Inside Llewyn Davis
"Inside Llewyn Davis" is the most satisfyingly diabolical cinematic structure that the Coens have ever contrived, and that's just one reason that I suspect it…
Some days, you win. Some days, you lose. And some days, it rains.
“Bull Durham” is a baseball version of “Wall Street,” in which everybody’s takeover bid is for someone else’s heart. The movie is being promoted as a romantic comedy, but Susan Sarandon has a great scene right at the outset where she corrects that notion. She holds a little meeting with two new members of the local minor-league ball club, and explains that every year she chooses one player to spend the season with, and they are the two current finalists.
The rest of the movie involves, in one way or another, a three-way contest to see (a) who really loves whom, (b) who really can trust whom, and (c) whether the answers to (a) and (b) involve the same two people.
A lot of baseball is played along the way. “Bull Durham” was written and directed by Ron Shelton, who spent some time in the minor leagues, and this is a sports movie that knows what it is talking about. There are quiet little scenes that have the ring of absolute accuracy, as when a player is called into the office and told his contract is not being picked up, and the blow is softened by careful mention of a “possibility of a coaching job in the organization next season. . . .” And there probably isn’t a coaching job, and nobody wants it anyway, but by such lies can sad truths be told.
The movie stars Kevin Costner as Crash Davis, an aging catcher and minor-league veteran who knows the ropes, and Tim Robbins as “Nuke” LaLoosh, a hot young pitcher who has a great fastball but no control and no maturity. Costner has been brought to the club to provide some seasoning for the rookie, and so inevitably they get into a fight before they’ve even been introduced.
Costner has observed that Robbins has great control - unless he thinks about what he’s doing. One moment of thought and the ball gets pitched into the stands. So Costner stands outside a bar and taunts Robbins to hit him in the chest with his best fastball - something, of course, that, once he starts thinking about it, Robbins is absolutely unable to do.
That kind of baseball philosophy provides a sound background for the movie, which has its foreground in Susan Sarandon’s bedroom. I don’t know who else they could have hired to play Annie Savoy, the Sarandon character who pledges her heart and her body to one player a season, but I doubt if the character would have worked without Sarandon’s wonderful performance. Annie could have been portrayed as a lot of things - as a tramp, maybe, or a pathetic case study - but Sarandon portrays her as a woman who, quite simply, loves baseball and baseball players and wants to do her thing for the home team.
Why does she limit her love affairs to one season? Anyone who has ever been a minor-league baseball fan knows the answer to that one: Anybody who’s any good moves up after a year, and Annie, of course, is only interested in the best players.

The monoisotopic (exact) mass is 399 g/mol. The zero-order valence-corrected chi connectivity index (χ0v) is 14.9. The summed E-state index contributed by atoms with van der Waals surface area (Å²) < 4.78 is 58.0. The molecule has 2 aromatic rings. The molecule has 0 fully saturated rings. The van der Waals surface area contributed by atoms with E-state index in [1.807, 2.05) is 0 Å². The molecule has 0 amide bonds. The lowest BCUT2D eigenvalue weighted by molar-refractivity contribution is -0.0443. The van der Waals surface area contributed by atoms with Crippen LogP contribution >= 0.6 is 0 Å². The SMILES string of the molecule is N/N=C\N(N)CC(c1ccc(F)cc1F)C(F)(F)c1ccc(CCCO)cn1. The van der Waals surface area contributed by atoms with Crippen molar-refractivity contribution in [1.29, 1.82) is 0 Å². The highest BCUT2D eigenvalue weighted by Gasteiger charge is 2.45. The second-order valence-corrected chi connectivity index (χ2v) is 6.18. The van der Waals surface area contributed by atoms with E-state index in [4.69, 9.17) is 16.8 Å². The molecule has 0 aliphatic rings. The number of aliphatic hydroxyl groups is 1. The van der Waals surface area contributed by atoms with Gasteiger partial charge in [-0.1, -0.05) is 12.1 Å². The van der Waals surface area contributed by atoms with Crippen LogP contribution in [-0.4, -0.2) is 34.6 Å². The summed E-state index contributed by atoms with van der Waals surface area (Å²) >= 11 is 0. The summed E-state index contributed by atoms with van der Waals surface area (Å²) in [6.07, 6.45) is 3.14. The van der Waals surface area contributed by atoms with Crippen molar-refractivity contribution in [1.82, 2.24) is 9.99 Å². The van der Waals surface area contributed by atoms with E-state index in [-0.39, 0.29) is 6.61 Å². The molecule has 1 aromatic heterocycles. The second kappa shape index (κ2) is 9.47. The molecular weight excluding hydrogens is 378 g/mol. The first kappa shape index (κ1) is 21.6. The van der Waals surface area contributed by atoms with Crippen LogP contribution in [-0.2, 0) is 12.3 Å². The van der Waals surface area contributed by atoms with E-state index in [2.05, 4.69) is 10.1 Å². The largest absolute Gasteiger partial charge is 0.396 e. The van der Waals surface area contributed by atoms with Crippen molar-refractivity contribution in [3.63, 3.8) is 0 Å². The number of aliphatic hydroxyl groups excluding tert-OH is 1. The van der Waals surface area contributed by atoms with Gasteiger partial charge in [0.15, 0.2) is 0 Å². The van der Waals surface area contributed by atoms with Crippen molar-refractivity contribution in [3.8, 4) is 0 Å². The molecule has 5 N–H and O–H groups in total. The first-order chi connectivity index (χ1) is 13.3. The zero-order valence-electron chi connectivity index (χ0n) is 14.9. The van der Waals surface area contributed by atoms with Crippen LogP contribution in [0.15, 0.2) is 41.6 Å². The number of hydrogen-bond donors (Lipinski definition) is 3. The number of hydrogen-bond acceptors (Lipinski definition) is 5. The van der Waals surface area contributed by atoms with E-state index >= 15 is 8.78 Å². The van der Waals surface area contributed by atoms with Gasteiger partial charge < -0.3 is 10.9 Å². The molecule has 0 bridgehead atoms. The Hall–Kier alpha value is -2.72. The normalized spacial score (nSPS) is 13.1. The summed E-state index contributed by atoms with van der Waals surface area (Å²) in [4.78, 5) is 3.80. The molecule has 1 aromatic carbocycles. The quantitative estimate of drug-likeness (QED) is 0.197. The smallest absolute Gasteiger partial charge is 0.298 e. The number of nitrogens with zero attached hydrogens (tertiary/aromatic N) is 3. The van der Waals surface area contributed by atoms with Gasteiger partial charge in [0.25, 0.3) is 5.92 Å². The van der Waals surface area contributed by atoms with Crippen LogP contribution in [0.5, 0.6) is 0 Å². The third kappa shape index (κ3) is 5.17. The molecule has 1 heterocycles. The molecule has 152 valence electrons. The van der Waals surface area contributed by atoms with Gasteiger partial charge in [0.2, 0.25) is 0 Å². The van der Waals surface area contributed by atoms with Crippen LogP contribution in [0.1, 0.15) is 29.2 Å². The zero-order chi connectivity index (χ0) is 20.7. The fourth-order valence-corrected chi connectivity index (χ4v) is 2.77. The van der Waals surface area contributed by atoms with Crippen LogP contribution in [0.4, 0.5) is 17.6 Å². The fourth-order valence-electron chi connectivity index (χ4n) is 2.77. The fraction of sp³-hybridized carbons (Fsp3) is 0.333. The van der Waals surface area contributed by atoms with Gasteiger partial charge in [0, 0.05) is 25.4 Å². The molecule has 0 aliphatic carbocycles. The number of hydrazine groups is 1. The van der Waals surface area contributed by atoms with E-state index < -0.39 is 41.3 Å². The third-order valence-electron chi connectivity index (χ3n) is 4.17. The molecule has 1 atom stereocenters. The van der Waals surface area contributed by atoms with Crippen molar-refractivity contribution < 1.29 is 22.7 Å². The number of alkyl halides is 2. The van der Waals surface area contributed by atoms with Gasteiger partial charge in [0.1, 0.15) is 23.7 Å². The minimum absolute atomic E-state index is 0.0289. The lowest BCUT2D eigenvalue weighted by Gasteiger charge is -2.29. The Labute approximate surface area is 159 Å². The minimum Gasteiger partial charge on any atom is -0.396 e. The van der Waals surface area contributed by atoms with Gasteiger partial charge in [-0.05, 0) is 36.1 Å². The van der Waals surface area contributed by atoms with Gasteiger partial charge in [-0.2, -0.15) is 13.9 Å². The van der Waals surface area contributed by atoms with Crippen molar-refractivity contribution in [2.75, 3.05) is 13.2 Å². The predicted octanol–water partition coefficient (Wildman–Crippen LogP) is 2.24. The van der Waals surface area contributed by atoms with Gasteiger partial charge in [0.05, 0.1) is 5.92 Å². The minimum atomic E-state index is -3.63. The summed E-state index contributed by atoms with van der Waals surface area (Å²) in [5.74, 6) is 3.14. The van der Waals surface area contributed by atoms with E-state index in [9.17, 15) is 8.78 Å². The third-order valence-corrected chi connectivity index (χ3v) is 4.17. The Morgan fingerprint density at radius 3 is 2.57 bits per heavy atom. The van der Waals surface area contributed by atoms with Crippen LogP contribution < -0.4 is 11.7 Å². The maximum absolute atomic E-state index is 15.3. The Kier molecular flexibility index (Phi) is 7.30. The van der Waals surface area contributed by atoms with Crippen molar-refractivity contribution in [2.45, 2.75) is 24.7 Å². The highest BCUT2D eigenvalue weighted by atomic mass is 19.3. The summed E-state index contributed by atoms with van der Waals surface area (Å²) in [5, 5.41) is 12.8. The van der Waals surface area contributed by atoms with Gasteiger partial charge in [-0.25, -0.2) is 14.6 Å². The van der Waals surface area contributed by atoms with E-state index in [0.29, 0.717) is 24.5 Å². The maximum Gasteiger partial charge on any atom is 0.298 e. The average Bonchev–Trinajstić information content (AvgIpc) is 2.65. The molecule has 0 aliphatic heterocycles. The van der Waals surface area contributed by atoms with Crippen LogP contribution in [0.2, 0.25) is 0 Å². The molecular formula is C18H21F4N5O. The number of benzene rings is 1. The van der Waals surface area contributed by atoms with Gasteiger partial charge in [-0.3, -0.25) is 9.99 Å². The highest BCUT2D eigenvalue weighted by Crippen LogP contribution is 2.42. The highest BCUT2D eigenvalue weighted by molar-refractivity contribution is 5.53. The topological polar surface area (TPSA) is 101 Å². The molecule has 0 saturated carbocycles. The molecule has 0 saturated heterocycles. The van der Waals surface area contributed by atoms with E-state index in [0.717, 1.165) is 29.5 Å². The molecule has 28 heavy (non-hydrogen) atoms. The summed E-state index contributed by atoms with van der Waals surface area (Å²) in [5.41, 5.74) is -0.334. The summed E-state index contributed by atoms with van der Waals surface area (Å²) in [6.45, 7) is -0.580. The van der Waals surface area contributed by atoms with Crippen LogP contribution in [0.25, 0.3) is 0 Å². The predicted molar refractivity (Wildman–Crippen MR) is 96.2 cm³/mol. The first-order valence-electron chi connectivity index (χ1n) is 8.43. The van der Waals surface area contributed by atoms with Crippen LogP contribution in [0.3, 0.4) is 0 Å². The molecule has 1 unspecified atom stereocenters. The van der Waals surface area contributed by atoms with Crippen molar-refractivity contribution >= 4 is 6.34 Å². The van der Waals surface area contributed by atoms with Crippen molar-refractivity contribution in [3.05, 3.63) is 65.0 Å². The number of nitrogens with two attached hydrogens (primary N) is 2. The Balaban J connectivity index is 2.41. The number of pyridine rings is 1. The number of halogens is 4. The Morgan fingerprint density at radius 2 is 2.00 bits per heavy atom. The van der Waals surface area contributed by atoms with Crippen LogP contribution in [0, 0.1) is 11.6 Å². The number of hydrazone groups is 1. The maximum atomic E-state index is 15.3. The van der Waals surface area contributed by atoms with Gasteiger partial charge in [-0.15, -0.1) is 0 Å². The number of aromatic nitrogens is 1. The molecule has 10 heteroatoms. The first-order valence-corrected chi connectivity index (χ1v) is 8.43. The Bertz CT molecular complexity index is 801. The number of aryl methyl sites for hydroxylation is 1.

The romantic triangle unfolds during a season in which it never seems to matter very much how well the Durham Bulls are doing. They lose, they win, they spend a lot of time on buses and in hotel rooms, and meanwhile Sarandon and Costner begin to realize that she is more than a groupie and he is more than a catcher. They find each other dropping the names of writers, and making references to things they should not necessarily know, and finally one day Costner explodes in frustration: “Who are you, anyway?” Perhaps he suspects that if he finds the answer to that question, she will steal his heart away.
The kid pitcher is a lot less subtle about all of this. He enjoys being Annie’s lover, for a time, but when he gets to a winning streak he starts believing all those old stories about conserving your precious bodily fluids, and he becomes as chaste as a monk.
Costner, of course, is feeding him the stories. Meanwhile, we’re getting to know some of the other members of the team and management, in a low-key, Robert Altman-style directorial approach that fills up the background with a lot of atmosphere and action.
“Bull Durham” is a treasure of a movie because it knows so much about baseball and so little about love. The movie is a completely unrealistic romantic fantasy, and in the real world the delicate little balancing act of these three people would crash into pieces. But this is a movie, and so we want to believe in love, and we want to believe that once in a while lovers can get a break from fate. That’s why the movie’s ending is so perfect. Not because it seems just right, but because it seems wildly impossible, and we want to believe it anyway.
Gerardo Valero sees the potential for a good remake in "Escape from New York."
The first in a monthly series of video essays about unloved films, Scout Tafoya's video essay is an appreciation of "...
Erik Childress looks at the first awards of the season and their possible impact on the Oscar race.
Omer Mozaffar reflects on "12 Years a Slave."